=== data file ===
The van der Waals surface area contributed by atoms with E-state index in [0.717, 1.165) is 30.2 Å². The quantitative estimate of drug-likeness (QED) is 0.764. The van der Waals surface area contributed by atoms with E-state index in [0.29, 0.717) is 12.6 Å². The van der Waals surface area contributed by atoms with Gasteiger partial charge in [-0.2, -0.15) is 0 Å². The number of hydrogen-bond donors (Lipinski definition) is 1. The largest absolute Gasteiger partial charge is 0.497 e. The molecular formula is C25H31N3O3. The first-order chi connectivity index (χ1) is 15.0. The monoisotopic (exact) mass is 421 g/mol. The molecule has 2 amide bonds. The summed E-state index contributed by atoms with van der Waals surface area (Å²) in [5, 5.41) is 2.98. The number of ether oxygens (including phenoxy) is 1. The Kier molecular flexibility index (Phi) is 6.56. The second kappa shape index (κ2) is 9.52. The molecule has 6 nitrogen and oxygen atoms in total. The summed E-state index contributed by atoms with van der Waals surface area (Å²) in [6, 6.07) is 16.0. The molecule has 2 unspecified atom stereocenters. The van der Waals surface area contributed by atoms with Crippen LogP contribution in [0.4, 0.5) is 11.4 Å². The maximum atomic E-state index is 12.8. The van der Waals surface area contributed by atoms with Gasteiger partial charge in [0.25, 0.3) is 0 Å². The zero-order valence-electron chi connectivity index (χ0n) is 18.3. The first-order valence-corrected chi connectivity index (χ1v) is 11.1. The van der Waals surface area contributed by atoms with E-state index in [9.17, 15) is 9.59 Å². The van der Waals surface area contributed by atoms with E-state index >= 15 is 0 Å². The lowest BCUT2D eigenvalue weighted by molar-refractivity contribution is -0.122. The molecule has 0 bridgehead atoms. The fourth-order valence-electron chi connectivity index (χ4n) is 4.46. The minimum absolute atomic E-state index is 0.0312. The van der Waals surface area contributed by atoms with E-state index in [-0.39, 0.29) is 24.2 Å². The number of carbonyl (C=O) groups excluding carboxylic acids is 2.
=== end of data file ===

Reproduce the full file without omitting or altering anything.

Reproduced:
The van der Waals surface area contributed by atoms with E-state index in [0.717, 1.165) is 30.2 Å². The quantitative estimate of drug-likeness (QED) is 0.764. The van der Waals surface area contributed by atoms with E-state index in [0.29, 0.717) is 12.6 Å². The van der Waals surface area contributed by atoms with Gasteiger partial charge in [-0.2, -0.15) is 0 Å². The number of hydrogen-bond donors (Lipinski definition) is 1. The largest absolute Gasteiger partial charge is 0.497 e. The molecular formula is C25H31N3O3. The first-order chi connectivity index (χ1) is 15.0. The monoisotopic (exact) mass is 421 g/mol. The molecule has 2 amide bonds. The summed E-state index contributed by atoms with van der Waals surface area (Å²) in [5, 5.41) is 2.98. The number of ether oxygens (including phenoxy) is 1. The Kier molecular flexibility index (Phi) is 6.56. The second kappa shape index (κ2) is 9.52. The molecule has 6 nitrogen and oxygen atoms in total. The summed E-state index contributed by atoms with van der Waals surface area (Å²) in [6, 6.07) is 16.0. The molecule has 2 unspecified atom stereocenters. The van der Waals surface area contributed by atoms with Crippen LogP contribution in [0.4, 0.5) is 11.4 Å². The maximum atomic E-state index is 12.8. The van der Waals surface area contributed by atoms with Gasteiger partial charge in [0.25, 0.3) is 0 Å². The zero-order valence-electron chi connectivity index (χ0n) is 18.3. The first-order valence-corrected chi connectivity index (χ1v) is 11.1. The van der Waals surface area contributed by atoms with E-state index in [9.17, 15) is 9.59 Å². The van der Waals surface area contributed by atoms with E-state index >= 15 is 0 Å². The lowest BCUT2D eigenvalue weighted by molar-refractivity contribution is -0.122. The molecule has 0 bridgehead atoms. The fourth-order valence-electron chi connectivity index (χ4n) is 4.46. The minimum absolute atomic E-state index is 0.0312. The van der Waals surface area contributed by atoms with E-state index in [-0.39, 0.29) is 24.2 Å². The number of carbonyl (C=O) groups excluding carboxylic acids is 2.